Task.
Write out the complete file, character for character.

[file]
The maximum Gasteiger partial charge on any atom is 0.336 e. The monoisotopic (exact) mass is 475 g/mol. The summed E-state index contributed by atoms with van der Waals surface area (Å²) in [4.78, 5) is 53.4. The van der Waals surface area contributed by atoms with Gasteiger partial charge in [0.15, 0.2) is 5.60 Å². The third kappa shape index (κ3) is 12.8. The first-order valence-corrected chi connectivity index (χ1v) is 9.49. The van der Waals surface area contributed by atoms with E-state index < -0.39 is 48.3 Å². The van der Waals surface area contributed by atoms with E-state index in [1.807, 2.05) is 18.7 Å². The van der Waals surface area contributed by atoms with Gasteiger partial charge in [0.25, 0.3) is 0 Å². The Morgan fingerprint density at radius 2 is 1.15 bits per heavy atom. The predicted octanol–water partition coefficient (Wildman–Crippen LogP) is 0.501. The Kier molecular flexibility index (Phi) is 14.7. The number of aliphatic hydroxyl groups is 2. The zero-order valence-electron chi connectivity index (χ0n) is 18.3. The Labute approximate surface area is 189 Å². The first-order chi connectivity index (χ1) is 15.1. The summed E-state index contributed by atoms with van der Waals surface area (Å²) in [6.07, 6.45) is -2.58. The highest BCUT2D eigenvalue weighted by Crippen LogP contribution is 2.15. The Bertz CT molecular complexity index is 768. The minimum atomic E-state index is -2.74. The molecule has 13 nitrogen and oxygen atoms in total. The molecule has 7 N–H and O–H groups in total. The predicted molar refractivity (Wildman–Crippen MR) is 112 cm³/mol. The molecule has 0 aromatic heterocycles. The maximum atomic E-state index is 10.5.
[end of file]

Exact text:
The maximum Gasteiger partial charge on any atom is 0.336 e. The monoisotopic (exact) mass is 475 g/mol. The summed E-state index contributed by atoms with van der Waals surface area (Å²) in [4.78, 5) is 53.4. The van der Waals surface area contributed by atoms with Gasteiger partial charge in [0.15, 0.2) is 5.60 Å². The third kappa shape index (κ3) is 12.8. The first-order valence-corrected chi connectivity index (χ1v) is 9.49. The van der Waals surface area contributed by atoms with E-state index < -0.39 is 48.3 Å². The van der Waals surface area contributed by atoms with E-state index in [1.807, 2.05) is 18.7 Å². The van der Waals surface area contributed by atoms with Gasteiger partial charge in [0.25, 0.3) is 0 Å². The Morgan fingerprint density at radius 2 is 1.15 bits per heavy atom. The predicted octanol–water partition coefficient (Wildman–Crippen LogP) is 0.501. The Kier molecular flexibility index (Phi) is 14.7. The number of aliphatic hydroxyl groups is 2. The zero-order valence-electron chi connectivity index (χ0n) is 18.3. The Labute approximate surface area is 189 Å². The first-order chi connectivity index (χ1) is 15.1. The summed E-state index contributed by atoms with van der Waals surface area (Å²) in [6.07, 6.45) is -2.58. The highest BCUT2D eigenvalue weighted by Crippen LogP contribution is 2.15. The Bertz CT molecular complexity index is 768. The minimum atomic E-state index is -2.74. The molecule has 13 nitrogen and oxygen atoms in total. The molecule has 7 N–H and O–H groups in total. The predicted molar refractivity (Wildman–Crippen MR) is 112 cm³/mol. The molecule has 0 aromatic heterocycles. The maximum atomic E-state index is 10.5.